The Drake Magazine, Spring '17
Ron Johnstad’s obituary covered the bases but left out a few important details. “There were few better than Ron with a gun or fly rod,” wrote the Bozeman Daily Chronicle. It was true, but written from a distant office, likely in the wee hours by an overworked journalist who never thought the dead would be her beat. Almost certainly, the writer never got the first-hand pleasure of Johnstad’s unorthodox war against Yellowstone River whitefish.
Certain sounds remind me of Ron. The arhythmic rattling of his John Deere mower, faithful transport between his Paradise Valley home and the shore of the Yellowstone, about 200 yards away. The subtle slurp of a Montana bonefish taking one of his bizarre, homespun fly pattens. And, later, the rhythmic whoosh of an oxygen tank, which followed him around his deck as he told stories and looked knowingly towards the river. The tank didn’t so much interrupt as keep time as he talked about singing in the Norseman Quartet, playing college football, growing up in Wisconsin, the many merits of his wife, Mary Ellen, and whitefish; which in their best incarnation, ought to be smoked.
Johnstad’s casts were short and sloppy and the shadow he threw nearly forded the river. Surely, the cutthroat had fled long ago, if not for the loudness of his voice than for the ruckus his three golden retrievers amassed chasing killdeer along the bank. Yet, every summer evening, under the idyllic purple-grey light of dusk that’s bright enough to tie a #14, but nothing smaller, the pile of whitefish behind him grew to impressive heights.
“Just making more room for trout,” he would say, removing a tussled fly from another whitefish’s vacuum cleaner of a mouth. Just before dark, as larger fish began to slap the surface behind big boulders and the forked tip of Emigrant Peak was barely a silhouette, he would fumble through his fly box for his favorite creation.
When most people taste a Sémillon, they get citrus and apple flavors. Trained palates might even pick up the white wine’s ability to come off as both rich and fresh, worthy of some aging. Las Vegas-based sommelier Jaime Smith is more inclined to describe his sip as “orange tubes, rolling about in a grassy valley.”
For Smith, there’s no such thing as a blind tasting. The former wine director of the MGM Grand and one-time director of communication and education at Southern Wine & Spirits runs his own consulting outfit and currently commands the wine program at the Charlie Palmer Steakhouse at the Four Seasons. Throughout, Smith has had synesthesia, a rare condition in which the senses crisscross. For example, when a synesthete hears a trumpet, he might taste squash. Or he might see a stack of dark brown octagons every time he smells cloves. Sometimes, words alone prompt flavors so strong it’s enough to make him gag.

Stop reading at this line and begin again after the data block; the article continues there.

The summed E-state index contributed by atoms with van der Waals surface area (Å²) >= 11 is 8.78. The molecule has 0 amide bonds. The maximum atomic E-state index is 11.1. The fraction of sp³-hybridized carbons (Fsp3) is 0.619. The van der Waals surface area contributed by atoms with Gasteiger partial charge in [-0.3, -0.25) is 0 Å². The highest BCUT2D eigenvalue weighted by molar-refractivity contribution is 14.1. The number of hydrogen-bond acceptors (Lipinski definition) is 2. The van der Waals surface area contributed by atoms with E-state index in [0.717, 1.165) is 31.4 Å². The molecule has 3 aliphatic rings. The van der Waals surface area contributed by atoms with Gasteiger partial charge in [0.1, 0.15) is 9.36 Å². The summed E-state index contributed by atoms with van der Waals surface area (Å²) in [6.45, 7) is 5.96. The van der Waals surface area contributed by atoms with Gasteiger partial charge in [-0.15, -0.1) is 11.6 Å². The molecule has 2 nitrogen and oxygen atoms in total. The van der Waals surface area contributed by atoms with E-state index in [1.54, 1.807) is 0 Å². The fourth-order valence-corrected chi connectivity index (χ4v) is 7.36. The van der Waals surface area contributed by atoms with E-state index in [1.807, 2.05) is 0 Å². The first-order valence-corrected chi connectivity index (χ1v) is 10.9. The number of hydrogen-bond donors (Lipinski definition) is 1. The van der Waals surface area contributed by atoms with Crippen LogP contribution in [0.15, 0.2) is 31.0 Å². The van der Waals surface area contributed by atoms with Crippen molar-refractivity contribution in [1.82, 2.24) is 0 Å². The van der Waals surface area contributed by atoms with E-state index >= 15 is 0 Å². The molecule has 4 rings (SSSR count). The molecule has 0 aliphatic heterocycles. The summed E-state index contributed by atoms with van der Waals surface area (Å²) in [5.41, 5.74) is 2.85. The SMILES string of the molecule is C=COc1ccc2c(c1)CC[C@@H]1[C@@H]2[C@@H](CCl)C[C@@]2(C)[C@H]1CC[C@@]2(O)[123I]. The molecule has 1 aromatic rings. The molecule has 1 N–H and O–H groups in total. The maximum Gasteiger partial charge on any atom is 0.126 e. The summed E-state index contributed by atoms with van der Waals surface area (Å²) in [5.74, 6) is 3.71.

“One wine was so horrid, with the most interesting faults,” Smith says of a particularly off-putting wine he sampled at a recent festival. “It smelled of bile, not always bad given the type of fermentation, and then it exploded into a minty greenness. It was fractured, like having a wall in front of you and you can only go left. Inside this crazy smell maze, I took two lefts and then I was stuck, staring into the abyss.”
Daily SevenFifty, August '17
Not too long ago, Brent Braun was drinking Two-Buck Chuck in his adopted home of Santa Cruz, California. In those days, he says, “It was just as normal to bring a few bottles of Charles Shaw to a party as it was a case of beer.” But like a pop song after too much radio time, the cheap wines began to bore. Out with the fuzzy nights sipping Trader Joe’s White Zinfandel to the tune of Nickelback. In with the bracing acidity of J.B. Becker aged Rieslings and Leonard Cohen.
In just a few short years, at the age of 25, Braun would become certified by the Court of Master Sommeliers. In March 2017, the 31-year-old wine director of Castagna, the lauded headquarters for modernist cuisine in Portland, Oregon, made Food & Wine’s annual shortlist of sommeliers of the year.
Braun, who used to play synthesizers for Portland dance-pop outfit Vanimal, relishes the company of a good playlist, whether he’s surrounded by a fortress of empty wine boxes during his day-to-day back-of-house routine or performing somm service in the front-of-house fishbowl.
“If I’m receiving orders and stocking wine, then [I listen to] something more mechanical or more groove based,” he says, citing English post-punk powerhouse Gang of Four and German electro-masters Kraftwerk. “It gets you in a good rhythm of moving, lifting, breaking down boxes—just physical work.”